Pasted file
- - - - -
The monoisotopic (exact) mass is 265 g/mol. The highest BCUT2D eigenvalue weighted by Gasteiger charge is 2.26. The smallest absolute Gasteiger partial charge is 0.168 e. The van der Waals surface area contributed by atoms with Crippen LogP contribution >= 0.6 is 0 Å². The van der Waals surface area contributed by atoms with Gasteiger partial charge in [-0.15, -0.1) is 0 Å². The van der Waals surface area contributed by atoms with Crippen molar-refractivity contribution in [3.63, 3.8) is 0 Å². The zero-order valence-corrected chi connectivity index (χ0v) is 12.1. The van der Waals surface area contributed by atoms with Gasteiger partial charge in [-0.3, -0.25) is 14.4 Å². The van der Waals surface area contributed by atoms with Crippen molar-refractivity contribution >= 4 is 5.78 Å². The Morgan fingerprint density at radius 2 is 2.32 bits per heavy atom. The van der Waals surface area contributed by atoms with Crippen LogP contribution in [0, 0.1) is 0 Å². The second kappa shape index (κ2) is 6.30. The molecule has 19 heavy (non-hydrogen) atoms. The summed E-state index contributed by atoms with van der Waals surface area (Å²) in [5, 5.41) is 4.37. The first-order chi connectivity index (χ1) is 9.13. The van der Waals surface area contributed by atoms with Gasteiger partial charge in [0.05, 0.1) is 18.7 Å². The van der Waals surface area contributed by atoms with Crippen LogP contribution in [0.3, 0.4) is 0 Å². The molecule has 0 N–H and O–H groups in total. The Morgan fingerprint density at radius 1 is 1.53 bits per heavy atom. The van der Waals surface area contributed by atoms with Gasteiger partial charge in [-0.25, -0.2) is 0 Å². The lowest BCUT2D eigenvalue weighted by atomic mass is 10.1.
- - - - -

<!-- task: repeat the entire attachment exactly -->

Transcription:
The monoisotopic (exact) mass is 265 g/mol. The highest BCUT2D eigenvalue weighted by Gasteiger charge is 2.26. The smallest absolute Gasteiger partial charge is 0.168 e. The van der Waals surface area contributed by atoms with Crippen LogP contribution >= 0.6 is 0 Å². The van der Waals surface area contributed by atoms with Gasteiger partial charge in [-0.15, -0.1) is 0 Å². The van der Waals surface area contributed by atoms with Crippen molar-refractivity contribution in [3.63, 3.8) is 0 Å². The zero-order valence-corrected chi connectivity index (χ0v) is 12.1. The van der Waals surface area contributed by atoms with Gasteiger partial charge in [-0.3, -0.25) is 14.4 Å². The van der Waals surface area contributed by atoms with Crippen molar-refractivity contribution >= 4 is 5.78 Å². The Morgan fingerprint density at radius 2 is 2.32 bits per heavy atom. The van der Waals surface area contributed by atoms with Crippen LogP contribution in [0, 0.1) is 0 Å². The second kappa shape index (κ2) is 6.30. The molecule has 19 heavy (non-hydrogen) atoms. The summed E-state index contributed by atoms with van der Waals surface area (Å²) in [5, 5.41) is 4.37. The first-order chi connectivity index (χ1) is 9.13. The van der Waals surface area contributed by atoms with Gasteiger partial charge in [0.05, 0.1) is 18.7 Å². The van der Waals surface area contributed by atoms with Crippen LogP contribution in [0.3, 0.4) is 0 Å². The molecule has 0 N–H and O–H groups in total. The Morgan fingerprint density at radius 1 is 1.53 bits per heavy atom. The van der Waals surface area contributed by atoms with Gasteiger partial charge in [-0.25, -0.2) is 0 Å². The lowest BCUT2D eigenvalue weighted by atomic mass is 10.1.